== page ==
Planning tips for the tax year end.
Statutory Residence Test (SRT)
There have been a number of revisions and clarifications to the SRT since last spring. These new rules were brought in from 6 April 2013 and provide welcome certainty to an individual’s UK residency status. However, the test remains incredibly complicated, with many hidden nuances to consider. Individuals whose travel pattern or links to the UK have changed, or are expected to change, may wish to discuss their circumstances with their Blick Rothenberg advisor as a residence review may be appropriate.
Overseas Workday Relief (OWR)
This relief means that an employee is only taxed on their UK work duties and not their non-UK duties, provided the salary relating to this was paid into a non-UK bank account and not brought to the UK.
The relief is available to any non-UK domiciled individual who has not been resident in the UK for three complete tax years prior to arrival. The relief is available for the first three tax years of UK residence, regardless of future intention (i.e. to stay for longer).Given how valuable and tax-effective this relief is, it should be borne in mind as part of any global remuneration strategy.
Changes to dual contract arrangements
A further change to the area of remuneration for internationally mobile employees was announced in the 2013 Autumn Statement and targets so called “dual contracts” – whereby non-UK domiciled individuals split their employment duties into two contracts. Usually, one contract covers their UK role, and the other their non-UK role. Historically, providing the non-UK contract was with a foreign employer, any remuneration related to this would not be taxed in the UK unless brought here. This tax treatment broadly mirrors the above OWR, except it is not limited to three years.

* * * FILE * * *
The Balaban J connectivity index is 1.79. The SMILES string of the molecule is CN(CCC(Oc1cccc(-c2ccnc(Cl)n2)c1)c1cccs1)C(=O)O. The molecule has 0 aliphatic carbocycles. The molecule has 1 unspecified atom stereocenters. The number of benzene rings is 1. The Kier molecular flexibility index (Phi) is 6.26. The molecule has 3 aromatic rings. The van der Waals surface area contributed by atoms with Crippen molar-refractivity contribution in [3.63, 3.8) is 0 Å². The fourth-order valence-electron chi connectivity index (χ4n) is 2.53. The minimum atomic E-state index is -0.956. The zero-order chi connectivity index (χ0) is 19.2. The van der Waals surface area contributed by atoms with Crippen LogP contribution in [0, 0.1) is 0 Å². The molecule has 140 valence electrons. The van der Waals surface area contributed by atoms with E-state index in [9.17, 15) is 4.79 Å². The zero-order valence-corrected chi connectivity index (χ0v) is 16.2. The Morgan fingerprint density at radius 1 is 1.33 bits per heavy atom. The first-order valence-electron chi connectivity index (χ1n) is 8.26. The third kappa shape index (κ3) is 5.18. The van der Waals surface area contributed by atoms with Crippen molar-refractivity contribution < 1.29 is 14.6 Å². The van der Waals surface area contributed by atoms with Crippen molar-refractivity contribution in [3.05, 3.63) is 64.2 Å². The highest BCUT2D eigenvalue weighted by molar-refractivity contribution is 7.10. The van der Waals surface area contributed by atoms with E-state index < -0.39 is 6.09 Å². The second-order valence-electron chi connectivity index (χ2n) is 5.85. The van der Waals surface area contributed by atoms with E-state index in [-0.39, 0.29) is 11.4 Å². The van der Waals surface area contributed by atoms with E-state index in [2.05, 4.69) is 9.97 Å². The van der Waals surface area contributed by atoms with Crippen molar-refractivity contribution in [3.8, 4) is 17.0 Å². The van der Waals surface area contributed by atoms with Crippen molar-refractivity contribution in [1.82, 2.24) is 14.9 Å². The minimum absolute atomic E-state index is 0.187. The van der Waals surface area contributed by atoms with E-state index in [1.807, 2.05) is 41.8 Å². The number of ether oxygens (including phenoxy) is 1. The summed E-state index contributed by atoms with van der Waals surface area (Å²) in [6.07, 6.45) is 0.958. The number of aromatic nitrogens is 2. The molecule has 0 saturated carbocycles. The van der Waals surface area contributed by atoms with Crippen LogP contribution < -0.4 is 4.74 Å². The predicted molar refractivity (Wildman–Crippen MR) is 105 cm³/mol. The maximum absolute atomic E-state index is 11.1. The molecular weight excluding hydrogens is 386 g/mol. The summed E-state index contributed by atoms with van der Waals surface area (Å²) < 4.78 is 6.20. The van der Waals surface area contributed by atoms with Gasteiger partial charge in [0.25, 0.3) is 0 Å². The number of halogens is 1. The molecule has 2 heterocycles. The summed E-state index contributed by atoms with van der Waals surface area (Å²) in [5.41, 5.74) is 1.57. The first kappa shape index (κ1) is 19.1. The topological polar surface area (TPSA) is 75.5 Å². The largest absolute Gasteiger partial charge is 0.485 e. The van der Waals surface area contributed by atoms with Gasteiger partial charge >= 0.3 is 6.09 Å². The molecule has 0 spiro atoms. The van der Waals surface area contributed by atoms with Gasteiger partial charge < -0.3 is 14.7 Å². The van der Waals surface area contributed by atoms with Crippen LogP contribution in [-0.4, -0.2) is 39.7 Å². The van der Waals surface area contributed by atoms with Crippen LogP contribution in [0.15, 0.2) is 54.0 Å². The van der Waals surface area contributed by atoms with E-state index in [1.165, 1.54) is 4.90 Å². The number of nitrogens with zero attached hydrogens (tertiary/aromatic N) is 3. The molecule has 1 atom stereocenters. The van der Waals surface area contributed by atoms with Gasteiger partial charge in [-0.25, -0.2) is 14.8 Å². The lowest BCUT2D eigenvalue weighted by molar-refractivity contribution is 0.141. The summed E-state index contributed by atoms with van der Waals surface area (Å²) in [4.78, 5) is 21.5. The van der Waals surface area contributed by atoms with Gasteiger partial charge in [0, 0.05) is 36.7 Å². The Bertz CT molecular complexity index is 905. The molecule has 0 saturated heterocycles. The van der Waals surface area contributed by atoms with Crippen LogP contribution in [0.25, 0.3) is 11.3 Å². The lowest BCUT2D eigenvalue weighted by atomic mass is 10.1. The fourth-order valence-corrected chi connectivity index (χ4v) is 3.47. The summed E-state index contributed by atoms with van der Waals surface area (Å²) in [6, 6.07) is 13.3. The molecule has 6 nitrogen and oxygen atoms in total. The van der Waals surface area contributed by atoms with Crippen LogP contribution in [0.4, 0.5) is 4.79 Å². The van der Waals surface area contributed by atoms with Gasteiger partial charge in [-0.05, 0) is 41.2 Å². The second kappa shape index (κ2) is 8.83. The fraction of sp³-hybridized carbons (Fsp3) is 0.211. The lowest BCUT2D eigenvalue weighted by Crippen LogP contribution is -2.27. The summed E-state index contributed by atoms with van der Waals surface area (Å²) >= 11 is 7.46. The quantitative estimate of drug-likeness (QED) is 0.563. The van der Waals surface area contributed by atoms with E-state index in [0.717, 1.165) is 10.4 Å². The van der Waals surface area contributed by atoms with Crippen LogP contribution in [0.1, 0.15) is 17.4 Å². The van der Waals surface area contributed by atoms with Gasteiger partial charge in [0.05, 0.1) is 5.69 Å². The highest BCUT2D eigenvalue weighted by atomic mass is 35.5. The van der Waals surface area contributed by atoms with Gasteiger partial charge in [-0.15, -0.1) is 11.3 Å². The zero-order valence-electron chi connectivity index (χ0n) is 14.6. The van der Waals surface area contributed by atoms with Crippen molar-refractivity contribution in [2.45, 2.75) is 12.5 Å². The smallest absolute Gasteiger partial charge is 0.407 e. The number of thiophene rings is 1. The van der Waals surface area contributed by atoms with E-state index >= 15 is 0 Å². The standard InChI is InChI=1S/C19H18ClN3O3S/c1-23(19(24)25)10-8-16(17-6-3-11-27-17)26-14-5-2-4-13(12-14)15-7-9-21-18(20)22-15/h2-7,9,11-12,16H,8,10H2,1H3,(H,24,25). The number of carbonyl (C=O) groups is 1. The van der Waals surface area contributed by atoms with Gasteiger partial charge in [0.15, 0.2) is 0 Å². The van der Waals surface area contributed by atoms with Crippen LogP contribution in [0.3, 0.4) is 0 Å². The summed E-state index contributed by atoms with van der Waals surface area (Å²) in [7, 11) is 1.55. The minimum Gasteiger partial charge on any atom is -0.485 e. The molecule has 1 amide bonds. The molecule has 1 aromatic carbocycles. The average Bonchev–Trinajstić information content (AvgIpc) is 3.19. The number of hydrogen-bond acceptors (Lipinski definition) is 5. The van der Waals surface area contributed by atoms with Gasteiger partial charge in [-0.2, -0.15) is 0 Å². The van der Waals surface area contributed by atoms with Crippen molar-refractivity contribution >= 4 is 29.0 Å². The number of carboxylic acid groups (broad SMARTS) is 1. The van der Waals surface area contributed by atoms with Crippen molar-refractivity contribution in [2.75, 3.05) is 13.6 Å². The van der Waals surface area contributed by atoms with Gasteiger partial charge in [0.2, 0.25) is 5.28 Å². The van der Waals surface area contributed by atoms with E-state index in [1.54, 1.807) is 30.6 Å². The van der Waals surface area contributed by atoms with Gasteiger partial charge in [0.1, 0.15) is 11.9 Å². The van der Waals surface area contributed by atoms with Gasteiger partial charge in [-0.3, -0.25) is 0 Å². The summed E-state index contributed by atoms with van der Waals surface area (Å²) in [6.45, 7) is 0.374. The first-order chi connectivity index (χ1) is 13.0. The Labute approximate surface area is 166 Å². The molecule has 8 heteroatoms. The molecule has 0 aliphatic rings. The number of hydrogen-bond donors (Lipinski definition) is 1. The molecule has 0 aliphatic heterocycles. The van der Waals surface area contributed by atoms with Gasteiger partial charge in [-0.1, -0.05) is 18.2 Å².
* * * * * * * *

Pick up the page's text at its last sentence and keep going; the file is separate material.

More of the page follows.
Changes will come in from 6 April 2014 and, in summary, where the individual’s UK and non-UK contracts are with the same employer, or related employers with no substantial difference in duties, the non-UK contract earnings are taxable in full and the relief is denied.
Deemed domicile election
For Inheritance Tax (IHT) purposes, gifts of assets in lifetime or on death between UK domiciled spouses or civil partners are fully exempt from charge. However, where one spouse or civil partner is UK domiciled and the other non-UK domiciled this exemption had been capped at £55,000.
This limit was increased to £325,000 from 6 April 2013 and since 17 July 2013 it has been possible for the non-UK domiciliary to elect to be deemed UK domiciled for IHT purposes, thereby benefitting from the unlimited spousal exemption. Doing so has downsides, primarily because the non-UK domiciled spouse will then be subject to IHT on their worldwide assets rather than just UK assets. However, with careful planning, significant savings can be achieved without significant exposure.